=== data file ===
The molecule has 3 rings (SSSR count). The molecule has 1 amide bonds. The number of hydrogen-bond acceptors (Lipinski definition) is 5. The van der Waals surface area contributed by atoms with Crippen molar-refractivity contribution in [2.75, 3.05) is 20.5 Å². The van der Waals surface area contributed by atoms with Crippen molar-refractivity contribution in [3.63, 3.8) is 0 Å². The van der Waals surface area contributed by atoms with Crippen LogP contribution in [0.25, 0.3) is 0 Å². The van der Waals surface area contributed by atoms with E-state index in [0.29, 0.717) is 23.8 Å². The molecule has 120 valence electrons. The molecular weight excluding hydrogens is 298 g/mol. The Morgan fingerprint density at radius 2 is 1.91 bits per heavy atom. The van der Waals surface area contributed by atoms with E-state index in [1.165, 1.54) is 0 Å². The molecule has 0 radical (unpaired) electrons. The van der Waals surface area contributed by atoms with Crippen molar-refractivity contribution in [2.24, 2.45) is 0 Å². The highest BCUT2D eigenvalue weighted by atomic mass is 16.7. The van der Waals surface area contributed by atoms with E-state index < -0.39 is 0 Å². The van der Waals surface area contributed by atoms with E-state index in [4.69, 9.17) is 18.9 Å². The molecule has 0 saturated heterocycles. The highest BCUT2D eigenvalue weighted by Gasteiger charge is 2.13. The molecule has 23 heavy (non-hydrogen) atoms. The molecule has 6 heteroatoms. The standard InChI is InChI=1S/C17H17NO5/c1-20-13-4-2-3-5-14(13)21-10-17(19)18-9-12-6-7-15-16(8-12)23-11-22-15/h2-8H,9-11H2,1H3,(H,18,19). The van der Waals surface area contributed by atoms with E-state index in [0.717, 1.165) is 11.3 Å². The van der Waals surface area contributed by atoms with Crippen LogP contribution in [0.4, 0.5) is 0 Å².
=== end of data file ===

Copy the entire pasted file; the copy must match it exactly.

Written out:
The molecule has 3 rings (SSSR count). The molecule has 1 amide bonds. The number of hydrogen-bond acceptors (Lipinski definition) is 5. The van der Waals surface area contributed by atoms with Crippen molar-refractivity contribution in [2.75, 3.05) is 20.5 Å². The van der Waals surface area contributed by atoms with Crippen molar-refractivity contribution in [3.63, 3.8) is 0 Å². The van der Waals surface area contributed by atoms with Crippen LogP contribution in [0.25, 0.3) is 0 Å². The van der Waals surface area contributed by atoms with E-state index in [0.29, 0.717) is 23.8 Å². The molecule has 120 valence electrons. The molecular weight excluding hydrogens is 298 g/mol. The Morgan fingerprint density at radius 2 is 1.91 bits per heavy atom. The van der Waals surface area contributed by atoms with E-state index in [1.165, 1.54) is 0 Å². The molecule has 0 radical (unpaired) electrons. The van der Waals surface area contributed by atoms with Crippen molar-refractivity contribution in [2.24, 2.45) is 0 Å². The highest BCUT2D eigenvalue weighted by atomic mass is 16.7. The van der Waals surface area contributed by atoms with E-state index < -0.39 is 0 Å². The van der Waals surface area contributed by atoms with E-state index in [4.69, 9.17) is 18.9 Å². The molecule has 0 saturated heterocycles. The highest BCUT2D eigenvalue weighted by Gasteiger charge is 2.13. The molecule has 23 heavy (non-hydrogen) atoms. The molecule has 6 heteroatoms. The standard InChI is InChI=1S/C17H17NO5/c1-20-13-4-2-3-5-14(13)21-10-17(19)18-9-12-6-7-15-16(8-12)23-11-22-15/h2-8H,9-11H2,1H3,(H,18,19). The van der Waals surface area contributed by atoms with E-state index in [0.717, 1.165) is 11.3 Å². The van der Waals surface area contributed by atoms with Crippen LogP contribution in [0.4, 0.5) is 0 Å².